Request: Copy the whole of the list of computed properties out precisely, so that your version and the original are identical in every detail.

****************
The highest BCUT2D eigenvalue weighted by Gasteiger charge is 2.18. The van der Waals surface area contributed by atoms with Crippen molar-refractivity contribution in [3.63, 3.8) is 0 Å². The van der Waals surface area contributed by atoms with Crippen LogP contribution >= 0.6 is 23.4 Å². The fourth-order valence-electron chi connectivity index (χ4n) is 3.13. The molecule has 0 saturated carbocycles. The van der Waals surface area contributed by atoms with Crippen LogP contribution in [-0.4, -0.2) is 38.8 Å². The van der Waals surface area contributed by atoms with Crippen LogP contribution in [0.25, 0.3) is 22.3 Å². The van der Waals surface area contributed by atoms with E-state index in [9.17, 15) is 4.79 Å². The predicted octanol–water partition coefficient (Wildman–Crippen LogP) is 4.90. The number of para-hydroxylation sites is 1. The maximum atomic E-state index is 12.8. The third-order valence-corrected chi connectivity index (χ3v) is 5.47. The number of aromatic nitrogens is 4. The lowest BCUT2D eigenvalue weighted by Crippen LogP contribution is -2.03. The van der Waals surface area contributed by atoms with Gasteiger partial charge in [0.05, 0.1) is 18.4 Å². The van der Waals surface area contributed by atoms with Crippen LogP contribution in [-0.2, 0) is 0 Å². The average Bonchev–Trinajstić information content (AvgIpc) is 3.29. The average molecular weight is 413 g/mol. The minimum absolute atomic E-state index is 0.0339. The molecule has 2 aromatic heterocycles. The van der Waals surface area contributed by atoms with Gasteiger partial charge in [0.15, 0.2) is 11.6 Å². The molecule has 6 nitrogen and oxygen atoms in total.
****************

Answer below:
The highest BCUT2D eigenvalue weighted by Gasteiger charge is 2.18. The van der Waals surface area contributed by atoms with Crippen molar-refractivity contribution in [3.63, 3.8) is 0 Å². The van der Waals surface area contributed by atoms with Crippen LogP contribution >= 0.6 is 23.4 Å². The fourth-order valence-electron chi connectivity index (χ4n) is 3.13. The molecule has 0 saturated carbocycles. The van der Waals surface area contributed by atoms with Crippen LogP contribution in [-0.4, -0.2) is 38.8 Å². The van der Waals surface area contributed by atoms with Crippen LogP contribution in [0.25, 0.3) is 22.3 Å². The van der Waals surface area contributed by atoms with E-state index in [9.17, 15) is 4.79 Å². The predicted octanol–water partition coefficient (Wildman–Crippen LogP) is 4.90. The number of para-hydroxylation sites is 1. The maximum atomic E-state index is 12.8. The third-order valence-corrected chi connectivity index (χ3v) is 5.47. The number of aromatic nitrogens is 4. The lowest BCUT2D eigenvalue weighted by Crippen LogP contribution is -2.03. The van der Waals surface area contributed by atoms with Gasteiger partial charge in [0.05, 0.1) is 18.4 Å². The van der Waals surface area contributed by atoms with Crippen LogP contribution in [-0.2, 0) is 0 Å². The average Bonchev–Trinajstić information content (AvgIpc) is 3.29. The average molecular weight is 413 g/mol. The minimum absolute atomic E-state index is 0.0339. The molecule has 2 aromatic heterocycles. The van der Waals surface area contributed by atoms with Gasteiger partial charge in [0.15, 0.2) is 11.6 Å². The molecule has 6 nitrogen and oxygen atoms in total.